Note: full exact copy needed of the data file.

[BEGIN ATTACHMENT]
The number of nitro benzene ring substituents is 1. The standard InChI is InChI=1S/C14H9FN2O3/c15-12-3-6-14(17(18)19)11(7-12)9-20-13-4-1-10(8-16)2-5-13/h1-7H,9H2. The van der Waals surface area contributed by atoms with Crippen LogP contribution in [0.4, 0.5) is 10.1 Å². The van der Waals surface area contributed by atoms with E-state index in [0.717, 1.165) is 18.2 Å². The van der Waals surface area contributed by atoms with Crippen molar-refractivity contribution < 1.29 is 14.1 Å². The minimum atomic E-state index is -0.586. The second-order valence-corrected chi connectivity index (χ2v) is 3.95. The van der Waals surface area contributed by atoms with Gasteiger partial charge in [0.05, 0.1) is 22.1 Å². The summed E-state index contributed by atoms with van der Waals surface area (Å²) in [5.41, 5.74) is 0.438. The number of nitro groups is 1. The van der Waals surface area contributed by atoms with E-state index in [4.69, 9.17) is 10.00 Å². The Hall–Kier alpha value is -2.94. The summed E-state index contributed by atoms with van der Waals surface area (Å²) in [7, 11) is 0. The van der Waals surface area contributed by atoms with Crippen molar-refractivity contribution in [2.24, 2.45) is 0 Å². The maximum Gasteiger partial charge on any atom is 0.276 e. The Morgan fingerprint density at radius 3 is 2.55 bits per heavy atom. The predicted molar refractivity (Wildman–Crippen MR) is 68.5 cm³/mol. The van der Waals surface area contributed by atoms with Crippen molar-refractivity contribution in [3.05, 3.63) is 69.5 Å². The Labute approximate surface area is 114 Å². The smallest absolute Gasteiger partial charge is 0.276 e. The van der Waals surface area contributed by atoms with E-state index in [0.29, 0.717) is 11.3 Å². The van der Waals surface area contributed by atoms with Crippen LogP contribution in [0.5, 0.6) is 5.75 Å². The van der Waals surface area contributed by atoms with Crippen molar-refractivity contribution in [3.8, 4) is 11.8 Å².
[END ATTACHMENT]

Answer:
The number of nitro benzene ring substituents is 1. The standard InChI is InChI=1S/C14H9FN2O3/c15-12-3-6-14(17(18)19)11(7-12)9-20-13-4-1-10(8-16)2-5-13/h1-7H,9H2. The van der Waals surface area contributed by atoms with Crippen LogP contribution in [0.4, 0.5) is 10.1 Å². The van der Waals surface area contributed by atoms with E-state index in [0.717, 1.165) is 18.2 Å². The van der Waals surface area contributed by atoms with Crippen molar-refractivity contribution < 1.29 is 14.1 Å². The minimum atomic E-state index is -0.586. The second-order valence-corrected chi connectivity index (χ2v) is 3.95. The van der Waals surface area contributed by atoms with Gasteiger partial charge in [0.05, 0.1) is 22.1 Å². The summed E-state index contributed by atoms with van der Waals surface area (Å²) in [5.41, 5.74) is 0.438. The number of nitro groups is 1. The van der Waals surface area contributed by atoms with E-state index in [4.69, 9.17) is 10.00 Å². The Hall–Kier alpha value is -2.94. The summed E-state index contributed by atoms with van der Waals surface area (Å²) in [7, 11) is 0. The van der Waals surface area contributed by atoms with Crippen molar-refractivity contribution in [2.24, 2.45) is 0 Å². The maximum Gasteiger partial charge on any atom is 0.276 e. The Morgan fingerprint density at radius 3 is 2.55 bits per heavy atom. The predicted molar refractivity (Wildman–Crippen MR) is 68.5 cm³/mol. The van der Waals surface area contributed by atoms with Crippen molar-refractivity contribution in [3.05, 3.63) is 69.5 Å². The Labute approximate surface area is 114 Å². The smallest absolute Gasteiger partial charge is 0.276 e. The van der Waals surface area contributed by atoms with E-state index in [0.29, 0.717) is 11.3 Å². The van der Waals surface area contributed by atoms with Crippen LogP contribution in [0.5, 0.6) is 5.75 Å². The van der Waals surface area contributed by atoms with Crippen molar-refractivity contribution in [3.8, 4) is 11.8 Å².